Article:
“And my family and I have tried to devote a lot of time to giving him the best life possible,” she says. “I’m very involved with Best Buddies. Love my home and my family and friends.”

MeTV ambassador

Barry Williams, who played oldest son Greg, lives in Branson, Mo., and tours with his musical trio, Barry Williams and the Traveliers.

“I am the ambassador and spokesperson for the classic television network, MeTV,” he says. “I also make personal appearances in various venues, with sometimes a one-man show, an inspirational show, and sometimes with cruise ships or comic cons or the like. So, that’s what fills up my schedule.”

Olsen quit acting in her 20s and became a graphic designer and illustrator. “And oddly enough, I got talked into teaching acting for children, which I do. I’ve been doing it for the past six, seven years,” she says.

She also hosts a weekly radio show.

“And in my spare time, I’m also a single mother with a 22-year-old son who’s the bass player in Xerolithia, the band, got to plug that,” she chuckles.

‘I want to retire’

As for Knight: “For the last number of years, I’ve been busy with this venture that exploded in success called Christopher Knight Home, which is an online furniture effort, where we sell furniture,” he says. “And it’s now extending itself into the Christopher Knight Collection, which is stuff that is not traditional furniture, but some in-home and some outside-of-home.”

Lookinland has been running a small company for the past 14 years.

“We make concrete counter tops, of all things. We make fireplace fascia and stair treads and fancy architectural concrete stuff … . I live in Salt Lake City.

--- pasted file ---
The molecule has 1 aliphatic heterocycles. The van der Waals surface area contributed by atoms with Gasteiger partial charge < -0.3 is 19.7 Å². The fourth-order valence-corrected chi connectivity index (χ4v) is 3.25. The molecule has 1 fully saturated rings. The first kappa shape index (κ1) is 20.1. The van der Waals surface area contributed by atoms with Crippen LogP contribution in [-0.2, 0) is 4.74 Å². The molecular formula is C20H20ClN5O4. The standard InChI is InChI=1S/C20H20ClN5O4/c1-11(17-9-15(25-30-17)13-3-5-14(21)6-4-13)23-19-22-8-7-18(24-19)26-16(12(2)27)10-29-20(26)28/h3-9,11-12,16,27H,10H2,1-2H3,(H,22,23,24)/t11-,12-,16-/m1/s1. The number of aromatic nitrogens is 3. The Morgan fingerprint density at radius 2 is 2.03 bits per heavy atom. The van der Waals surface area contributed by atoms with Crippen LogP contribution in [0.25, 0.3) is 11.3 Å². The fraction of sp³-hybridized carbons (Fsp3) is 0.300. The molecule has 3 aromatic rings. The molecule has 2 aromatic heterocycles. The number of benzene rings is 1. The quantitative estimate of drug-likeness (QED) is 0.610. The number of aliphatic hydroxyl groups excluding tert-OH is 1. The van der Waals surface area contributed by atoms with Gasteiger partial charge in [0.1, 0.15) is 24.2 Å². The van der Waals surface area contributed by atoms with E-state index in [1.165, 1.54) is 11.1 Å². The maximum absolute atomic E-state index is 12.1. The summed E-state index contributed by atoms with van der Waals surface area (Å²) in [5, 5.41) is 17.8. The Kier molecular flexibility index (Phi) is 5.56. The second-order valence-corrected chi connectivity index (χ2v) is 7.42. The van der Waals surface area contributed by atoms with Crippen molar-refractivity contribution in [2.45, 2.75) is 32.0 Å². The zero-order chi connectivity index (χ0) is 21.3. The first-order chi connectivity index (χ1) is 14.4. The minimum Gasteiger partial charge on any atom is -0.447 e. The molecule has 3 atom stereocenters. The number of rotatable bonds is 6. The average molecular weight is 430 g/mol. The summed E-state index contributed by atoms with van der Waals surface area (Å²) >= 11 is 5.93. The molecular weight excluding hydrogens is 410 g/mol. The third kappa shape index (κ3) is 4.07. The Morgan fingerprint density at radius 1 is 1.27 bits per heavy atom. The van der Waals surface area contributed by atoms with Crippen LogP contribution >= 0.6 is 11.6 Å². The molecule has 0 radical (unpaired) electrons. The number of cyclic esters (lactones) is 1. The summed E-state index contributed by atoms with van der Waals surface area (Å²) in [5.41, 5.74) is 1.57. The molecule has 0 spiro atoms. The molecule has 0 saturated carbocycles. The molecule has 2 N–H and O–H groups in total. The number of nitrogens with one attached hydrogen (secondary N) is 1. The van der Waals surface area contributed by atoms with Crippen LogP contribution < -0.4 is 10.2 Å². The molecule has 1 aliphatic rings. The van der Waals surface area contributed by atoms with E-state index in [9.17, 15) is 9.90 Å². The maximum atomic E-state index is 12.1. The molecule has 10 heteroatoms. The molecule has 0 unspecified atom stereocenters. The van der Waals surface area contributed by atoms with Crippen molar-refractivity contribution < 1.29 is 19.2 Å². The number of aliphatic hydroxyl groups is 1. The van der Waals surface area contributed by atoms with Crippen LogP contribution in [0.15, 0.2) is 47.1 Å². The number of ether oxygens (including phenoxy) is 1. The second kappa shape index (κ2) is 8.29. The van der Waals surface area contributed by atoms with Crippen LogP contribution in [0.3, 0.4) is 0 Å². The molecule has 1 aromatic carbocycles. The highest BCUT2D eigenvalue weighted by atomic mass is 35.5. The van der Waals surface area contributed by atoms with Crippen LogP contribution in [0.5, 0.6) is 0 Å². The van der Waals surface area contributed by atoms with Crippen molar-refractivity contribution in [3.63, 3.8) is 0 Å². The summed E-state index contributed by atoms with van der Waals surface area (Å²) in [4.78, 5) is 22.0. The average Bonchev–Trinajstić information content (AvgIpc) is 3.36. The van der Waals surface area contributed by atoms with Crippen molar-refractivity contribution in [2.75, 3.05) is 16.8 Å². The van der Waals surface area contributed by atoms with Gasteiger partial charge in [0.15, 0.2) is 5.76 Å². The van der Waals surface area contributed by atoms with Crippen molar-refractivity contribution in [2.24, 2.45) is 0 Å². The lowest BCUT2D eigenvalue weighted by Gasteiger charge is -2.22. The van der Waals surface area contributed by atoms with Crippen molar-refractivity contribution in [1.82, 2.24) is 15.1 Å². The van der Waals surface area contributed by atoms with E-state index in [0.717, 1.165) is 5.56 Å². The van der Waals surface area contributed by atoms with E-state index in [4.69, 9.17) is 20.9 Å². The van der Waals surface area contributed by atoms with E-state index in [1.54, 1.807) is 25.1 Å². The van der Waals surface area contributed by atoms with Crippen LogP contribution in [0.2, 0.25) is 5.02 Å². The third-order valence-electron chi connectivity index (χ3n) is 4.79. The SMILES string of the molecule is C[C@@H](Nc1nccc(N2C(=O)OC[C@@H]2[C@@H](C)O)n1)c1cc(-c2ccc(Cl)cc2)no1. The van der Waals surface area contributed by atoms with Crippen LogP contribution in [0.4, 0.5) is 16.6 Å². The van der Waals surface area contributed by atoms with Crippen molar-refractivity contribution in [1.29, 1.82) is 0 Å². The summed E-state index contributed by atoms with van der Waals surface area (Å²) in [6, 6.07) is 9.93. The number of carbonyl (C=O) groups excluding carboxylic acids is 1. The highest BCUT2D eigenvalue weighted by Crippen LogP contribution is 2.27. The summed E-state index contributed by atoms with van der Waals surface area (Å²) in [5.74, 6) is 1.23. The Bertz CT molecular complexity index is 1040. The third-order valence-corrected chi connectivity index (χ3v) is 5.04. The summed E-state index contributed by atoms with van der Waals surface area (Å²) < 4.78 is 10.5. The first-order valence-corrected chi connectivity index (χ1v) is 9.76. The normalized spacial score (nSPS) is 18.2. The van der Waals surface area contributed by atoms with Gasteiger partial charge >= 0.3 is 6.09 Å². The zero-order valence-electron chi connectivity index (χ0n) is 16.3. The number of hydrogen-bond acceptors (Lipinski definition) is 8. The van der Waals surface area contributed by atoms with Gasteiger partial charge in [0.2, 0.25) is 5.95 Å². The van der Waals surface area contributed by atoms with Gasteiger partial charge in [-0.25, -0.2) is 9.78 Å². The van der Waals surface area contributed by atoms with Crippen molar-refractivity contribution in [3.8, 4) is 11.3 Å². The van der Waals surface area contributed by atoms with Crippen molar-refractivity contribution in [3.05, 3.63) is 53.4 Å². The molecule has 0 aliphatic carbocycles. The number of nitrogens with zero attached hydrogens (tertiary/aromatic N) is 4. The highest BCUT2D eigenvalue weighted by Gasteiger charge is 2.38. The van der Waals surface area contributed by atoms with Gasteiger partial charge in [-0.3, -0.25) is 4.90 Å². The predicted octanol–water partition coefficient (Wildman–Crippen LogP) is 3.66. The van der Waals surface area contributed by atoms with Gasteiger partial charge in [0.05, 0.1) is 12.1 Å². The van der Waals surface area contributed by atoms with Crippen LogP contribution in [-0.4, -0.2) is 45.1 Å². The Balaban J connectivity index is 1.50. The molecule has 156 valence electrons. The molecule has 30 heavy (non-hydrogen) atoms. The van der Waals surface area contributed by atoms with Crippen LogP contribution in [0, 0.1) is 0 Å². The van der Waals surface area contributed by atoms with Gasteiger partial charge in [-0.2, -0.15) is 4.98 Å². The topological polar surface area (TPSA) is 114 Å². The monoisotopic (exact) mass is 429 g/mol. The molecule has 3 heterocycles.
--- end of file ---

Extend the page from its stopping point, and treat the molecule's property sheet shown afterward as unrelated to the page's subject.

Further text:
“HGTV came and spent a whole day with me for their digital content … We were plugging my concrete business pretty hard — and halfway through I was thinking, ‘Man, I don’t know about this, because what I really want do is retire.’”

Categories: AandE | Movies TV
TribLIVE commenting policy

You are solely responsible for your comments and by using TribLive.com you agree to our Terms of Service.

We moderate comments. Our goal is to provide substantive commentary for a general readership. By screening submissions, we provide a space where readers can share intelligent and informed commentary that enhances the quality of our news and information.

While most comments will be posted if they are on-topic and not abusive, moderating decisions are subjective. We will make them as carefully and consistently as we can. Because of the volume of reader comments, we cannot review individual moderation decisions with readers.

We value thoughtful comments representing a range of views that make their point quickly and politely. We make an effort to protect discussions from repeated comments either by the same reader or different readers

We follow the same standards for taste as the daily newspaper. A few things we won't tolerate: personal attacks, obscenity, vulgarity, profanity (including expletives and letters followed by dashes), commercial promotion, impersonations, incoherence, proselytizing and SHOUTING. Don't include URLs to Web sites.

We do not edit comments. They are either approved or deleted. We reserve the right to edit a comment that is quoted or excerpted in an article. In this case, we may fix spelling and punctuation.

We welcome strong opinions and criticism of our work, but we don't want comments to become bogged down with discussions of our policies and we will moderate accordingly.

We appreciate it when readers and people quoted in articles or blog posts point out errors of fact or emphasis and will investigate all assertions. But these suggestions should be sent via e-mail. To avoid distracting other readers, we won't publish comments that suggest a correction. Instead, corrections will be made in a blog post or in an article.